The U.S. Navy traces its
roots back to Revolutionary War when the Continental Congress elected to arm
two ships with carriage and swivel guns in order to stop the transport of
supplies to the British Army. Since then the U.S. Navy has grown to become the
largest navel force in the world, surpassing the next 13 navies in fleet size.
Through the years, many
flags have flown above U.S Navy ships. Bearing everything from anchors to
rattlesnakes, these banners where the precursors to today’s official US Navy
For over 60 years,
starting at the end of the 19th century, the Infantry Battalion
flag, served as the naval flag. This banner, consisting of a blue background
with a white diamond and blue anchor and rope in the center, became one of the
most iconic, yet unofficial, military flags.
In 1959, President Dwight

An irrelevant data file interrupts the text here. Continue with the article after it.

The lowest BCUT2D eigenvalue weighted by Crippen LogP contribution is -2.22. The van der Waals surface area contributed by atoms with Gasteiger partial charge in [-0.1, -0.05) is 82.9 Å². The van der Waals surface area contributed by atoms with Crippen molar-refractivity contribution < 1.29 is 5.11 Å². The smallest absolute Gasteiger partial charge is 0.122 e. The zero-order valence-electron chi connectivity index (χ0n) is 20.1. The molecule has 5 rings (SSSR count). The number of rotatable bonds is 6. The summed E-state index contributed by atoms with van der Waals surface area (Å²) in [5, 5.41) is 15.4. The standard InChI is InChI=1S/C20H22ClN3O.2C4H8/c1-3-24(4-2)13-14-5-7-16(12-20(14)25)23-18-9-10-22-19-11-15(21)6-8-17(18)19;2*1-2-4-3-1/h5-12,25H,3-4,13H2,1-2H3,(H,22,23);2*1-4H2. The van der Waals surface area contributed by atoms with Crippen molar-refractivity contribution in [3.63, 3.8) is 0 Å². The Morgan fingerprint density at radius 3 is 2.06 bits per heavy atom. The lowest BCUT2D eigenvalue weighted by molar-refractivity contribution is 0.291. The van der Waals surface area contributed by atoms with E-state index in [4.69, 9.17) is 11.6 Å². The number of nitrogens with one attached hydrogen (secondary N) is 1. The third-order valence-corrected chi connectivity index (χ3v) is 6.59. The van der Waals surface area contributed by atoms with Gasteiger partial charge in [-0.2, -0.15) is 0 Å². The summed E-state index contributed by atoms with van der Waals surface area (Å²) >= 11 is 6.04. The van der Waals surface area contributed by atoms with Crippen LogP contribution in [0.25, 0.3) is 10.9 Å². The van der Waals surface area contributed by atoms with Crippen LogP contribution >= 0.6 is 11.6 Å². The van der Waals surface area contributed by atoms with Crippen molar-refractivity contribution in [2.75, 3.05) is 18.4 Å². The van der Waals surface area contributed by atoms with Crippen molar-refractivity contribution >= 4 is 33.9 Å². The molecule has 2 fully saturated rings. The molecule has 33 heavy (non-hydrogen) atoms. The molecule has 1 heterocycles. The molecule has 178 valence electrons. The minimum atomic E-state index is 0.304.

D. Eisenhower authorized the creation of a new, official U.S. Navy Flag.
Presented to the public for the first time on April 30, 1959, this flag remains
a proud and important part of the U.S. Navy tradition.
With a design similar to
that of the other military flags, the naval banner features a dark blue
background often trimmed in gold fringe. In the center of the flag resides the
official seal of the U.S. Department of the Navy. The circular seal features a
square-rig ship with three masts sailing amid clear skies and calm seas. In
front on the ship is a bald eagle resting on an anchor. The seal is ringed in
gold rope with a gold banner bearing the words, “United States Navy” below.
many of the past versions of the US Navy flag were utilitarian and designed fly
from ship masts or gaffs, today’s flag is more ceremonial in nature. Rather
than identifying naval ships, it is used for parades, public gatherings and as
part of indoor flag sets. Choosing a made in USA flag for display on flag poles
or in memorial flag cases in an excellent way to honor friends and family
members in the armed forces or to bring back fond memories of serving at sea.